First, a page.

​​​​​​Is Stella Mccartney Ethical and Sustainable?

How sustainable is this British brand?
Share on facebook
Facebook
Share on twitter
Twitter
Share on pinterest
Pinterest

Stella McCartney is known for being one of the first luxury houses to take a stance on sustainability. But just how good are its practices?

The brand was created by Stella McCartney in 2001, after her stint as Chloe’s creative director. Since then it’s been known to provide clothing with sharp tailoring and which evokes a sensual femininity — all while being kind to the planet.

But just how sustainable is the British brand? Let’s dive in.

READ MORE: Meet The Maker: Megan Crosby

Is Stella McCartney sustainable?

As someone who grew up vegetarian, Stella McCartney made sure that her brand was kind to animals from the beginning. The brand has never used leather, feathers, fur or any animal skin in its products.

Aside from that, the company now no longer uses PVC, virgin cashmere, mohair, and angora in all of its products. It has also switched to using organic cotton. 

Other notable sustainability efforts from the brand include the release of the first-ever vegan Stan Smith sneakers in partnership with adidas and the first collection made with Evrnu’s NuCycle yarn and KOBA fur-free fur, a sustainable material made from recycled polyester and plant-based plastic.

The brand is also part of the Sustainable Apparel Coalition.

You may read more about Stella McCartney’s sustainability projects here.

READ MORE: Is Rixo Ethical and Sustainable?

Is Stella McCartney ethical?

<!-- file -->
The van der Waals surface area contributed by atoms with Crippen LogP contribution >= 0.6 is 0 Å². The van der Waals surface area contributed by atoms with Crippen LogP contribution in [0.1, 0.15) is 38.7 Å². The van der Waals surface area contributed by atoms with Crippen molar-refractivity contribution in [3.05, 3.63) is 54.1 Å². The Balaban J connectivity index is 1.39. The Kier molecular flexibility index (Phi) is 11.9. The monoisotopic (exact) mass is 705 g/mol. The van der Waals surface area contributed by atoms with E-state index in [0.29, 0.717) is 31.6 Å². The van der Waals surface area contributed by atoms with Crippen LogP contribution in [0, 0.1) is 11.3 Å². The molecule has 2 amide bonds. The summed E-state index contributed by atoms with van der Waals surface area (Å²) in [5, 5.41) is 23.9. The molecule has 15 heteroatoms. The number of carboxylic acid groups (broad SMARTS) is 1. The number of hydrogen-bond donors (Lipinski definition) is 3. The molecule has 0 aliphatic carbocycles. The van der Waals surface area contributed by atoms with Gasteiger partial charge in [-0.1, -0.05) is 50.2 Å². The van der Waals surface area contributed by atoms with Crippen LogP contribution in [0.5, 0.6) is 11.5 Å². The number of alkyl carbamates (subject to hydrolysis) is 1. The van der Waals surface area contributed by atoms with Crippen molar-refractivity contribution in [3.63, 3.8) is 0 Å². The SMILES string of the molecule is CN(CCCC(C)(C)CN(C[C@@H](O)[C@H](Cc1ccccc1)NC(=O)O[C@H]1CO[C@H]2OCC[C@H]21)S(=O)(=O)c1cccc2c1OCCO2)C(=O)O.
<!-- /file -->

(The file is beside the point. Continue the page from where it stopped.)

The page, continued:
Stella McCartney is a member of the Ethical Trading Initiative, which helps to tackle issues about trading ethically and ‘how to make a positive difference to workers’ lives.’

The brand has also said that it provides its workers with living wages. However, Good On You said there is no way to know whether the brand is making good on this commitment.

Stella McCartney’s Animal Welfare Policy

The brand has pushed for vegetarian-friendly and cruelty-free clothing since its inception. It does, however, still use wool and cashmere in some of its products.

READ MORE: What is Greenwashing?

Wear Next Opinion

Wear Next believes it’s important to highlight the negative and unjust practises taking place in the fashion industry. We believe ethics and sustainability are an important talking point to bring about change and we encourage you to contact fashion brands to demand this.

However we understand that sustainable fashion isn’t accessible for every body due to various factors, such as budget and the ability to find confidence-boosting clothes that fit. We will continue to offer you fashion inspiration and guidance to suit every body and budget, while also highlighting the unjust systems at play in the fashion industry.